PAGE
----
Provisioning is one of our major undertakings before starting on our journey to the Caribbean. Food is a lot more easily available and a lot cheaper back in the States. It’s impossible to stock enough on board that we never have to shop and some items are widely available in the Bahamas anyway, so we try to be very strategic in what items we stock up on. Based on our experience last year, we made up a list of things to provision.
For the most part I think we really did well. We’re reaching the bottom of our larder just as we start gearing up to head back home and we certainly haven’t gone hungry or felt deprived. However, several of the items we loaded up on just ended up being dead weight. In retrospect, here are a few things that we’ll probably skip or at least significantly cut back on when we provision up again in September:
Beer – This one really surprised me. Beer in the Bahamas is expensive; buying local beer by the case at a Nassau liquor store runs close to $2 a can. We therefore stocked up on 7 cases for me (Cindy is not much of a beer drinker) and figured once I ran out I’d just switch to rum drinks (rum is cheap in the islands). We’re going to end up bringing home close to half the amount we took with us. Maybe in the heat of summer it will be different but most of the time unless I really worked up a sweat, I opted for wine or a cocktail rather than reach for a cold brew.
On the other hand…we stocked 19 12-packs of Diet Dr Pepper, Cindy’s drug of choice. You can occasionally find regular Dr Pepper in the islands but not the diet version. And no, Cindy will be the first to tell you, they are not the same. We hit that one just about on the head; she should be downing her last one just as we clear back into the US.
Pasta – It keeps well and we love it, but we just didn’t end up making that many red sauce dishes. I think it was largely because white rice ended up being our go-to carbohydrate staple. This means we will also be bringing home several cartons of Pomi tomato sauce as well. The discovery of dried alfredo sauce and boxed shelf-stable stuffed tortellini will keep pasta in our pantry, but not nearly as much as we took this time.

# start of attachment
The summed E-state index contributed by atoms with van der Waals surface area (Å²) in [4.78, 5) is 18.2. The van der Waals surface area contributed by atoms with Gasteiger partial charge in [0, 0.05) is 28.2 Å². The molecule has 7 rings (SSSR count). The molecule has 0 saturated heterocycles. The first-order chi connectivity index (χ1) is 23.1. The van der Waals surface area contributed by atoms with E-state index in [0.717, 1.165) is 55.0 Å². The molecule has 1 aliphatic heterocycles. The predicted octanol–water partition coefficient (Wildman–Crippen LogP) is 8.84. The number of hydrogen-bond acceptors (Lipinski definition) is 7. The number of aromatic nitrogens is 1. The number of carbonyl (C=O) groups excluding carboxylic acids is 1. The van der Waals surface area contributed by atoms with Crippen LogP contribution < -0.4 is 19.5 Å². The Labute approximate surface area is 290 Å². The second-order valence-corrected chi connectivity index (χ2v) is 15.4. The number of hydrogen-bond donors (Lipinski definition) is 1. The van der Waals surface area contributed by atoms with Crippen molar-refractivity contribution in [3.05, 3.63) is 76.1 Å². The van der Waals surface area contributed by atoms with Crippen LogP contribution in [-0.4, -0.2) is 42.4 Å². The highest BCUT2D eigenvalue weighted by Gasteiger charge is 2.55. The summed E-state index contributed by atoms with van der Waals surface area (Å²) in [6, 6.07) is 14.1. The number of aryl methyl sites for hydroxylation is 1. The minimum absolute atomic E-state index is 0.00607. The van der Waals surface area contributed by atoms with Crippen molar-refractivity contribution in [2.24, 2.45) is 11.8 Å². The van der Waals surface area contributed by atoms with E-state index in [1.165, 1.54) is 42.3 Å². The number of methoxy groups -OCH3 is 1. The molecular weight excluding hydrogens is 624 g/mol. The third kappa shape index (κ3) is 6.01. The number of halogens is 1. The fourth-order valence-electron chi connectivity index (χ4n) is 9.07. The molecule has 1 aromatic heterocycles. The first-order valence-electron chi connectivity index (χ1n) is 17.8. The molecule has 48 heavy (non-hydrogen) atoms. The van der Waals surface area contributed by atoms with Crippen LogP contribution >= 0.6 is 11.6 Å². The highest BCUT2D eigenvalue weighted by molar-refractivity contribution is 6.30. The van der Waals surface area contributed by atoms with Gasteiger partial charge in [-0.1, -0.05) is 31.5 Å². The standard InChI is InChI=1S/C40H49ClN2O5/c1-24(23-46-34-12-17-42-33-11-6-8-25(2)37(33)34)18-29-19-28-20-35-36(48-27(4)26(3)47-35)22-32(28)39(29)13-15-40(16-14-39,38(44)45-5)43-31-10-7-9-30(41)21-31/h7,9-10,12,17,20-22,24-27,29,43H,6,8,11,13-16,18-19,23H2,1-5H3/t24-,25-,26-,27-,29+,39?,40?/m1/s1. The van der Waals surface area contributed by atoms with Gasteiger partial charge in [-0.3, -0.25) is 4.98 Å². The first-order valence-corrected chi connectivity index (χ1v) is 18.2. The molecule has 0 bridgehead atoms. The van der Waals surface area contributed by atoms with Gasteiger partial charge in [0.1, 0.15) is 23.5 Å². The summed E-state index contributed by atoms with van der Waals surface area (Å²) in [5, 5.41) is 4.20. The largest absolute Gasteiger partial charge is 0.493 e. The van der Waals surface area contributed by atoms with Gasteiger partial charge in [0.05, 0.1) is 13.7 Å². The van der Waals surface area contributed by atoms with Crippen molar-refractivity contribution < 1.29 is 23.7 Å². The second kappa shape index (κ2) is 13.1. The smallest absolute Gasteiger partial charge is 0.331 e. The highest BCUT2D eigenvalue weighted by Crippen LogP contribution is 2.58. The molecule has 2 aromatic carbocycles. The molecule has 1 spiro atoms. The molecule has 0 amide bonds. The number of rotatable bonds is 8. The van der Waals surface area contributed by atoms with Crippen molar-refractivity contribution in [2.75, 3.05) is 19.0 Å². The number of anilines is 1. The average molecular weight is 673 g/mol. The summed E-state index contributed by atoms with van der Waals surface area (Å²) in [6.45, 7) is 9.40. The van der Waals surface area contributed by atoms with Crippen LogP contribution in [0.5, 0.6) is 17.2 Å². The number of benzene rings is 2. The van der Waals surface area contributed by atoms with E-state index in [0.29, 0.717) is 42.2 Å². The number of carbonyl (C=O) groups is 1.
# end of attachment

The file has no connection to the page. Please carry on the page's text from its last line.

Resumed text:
Brown Rice – We’re healthy eaters and love the chewy, nutty taste of brown rice and the fiber it provides, and our pressure cooker cuts the cooking time down to a manageable 20 minutes. But with the more Caribbean-style dishes that we made, white rice just worked better.
Sweets Other Than Werther’s or Mint-Chocolate Moravian Cookies – Even the Dove Chocolate bites we packed along weren’t favorites. I think the problem here was the same one we encountered with our selection of steaks (see below).
Mint-Chocolate Cliff Bars – I ate these like they were going out of style at home and Cindy and I figured this was a good way for me to get additional daily protein. We stocked up a whole tote filled with nothing but these bars…and most of them are going back home with us. Turns out you can only eat the same thing for so long until you get tired of them, no matter how much you liked them at one time.
Ramen Noodles – A camping staple and we’ve always described boat life as really luxurious camping. We brought only a few packs along and yet most of them are retrograding stateside. Just never sounded like the right thing for lunch.
Steaks (Other Than Rib-Eyes) – We found that the problem with steaks that are not rib-eyes is that they are steaks, but they are not rib-eyes. They need to be rib-eyes. Next year, we pack and freeze nothing but rib-eyes.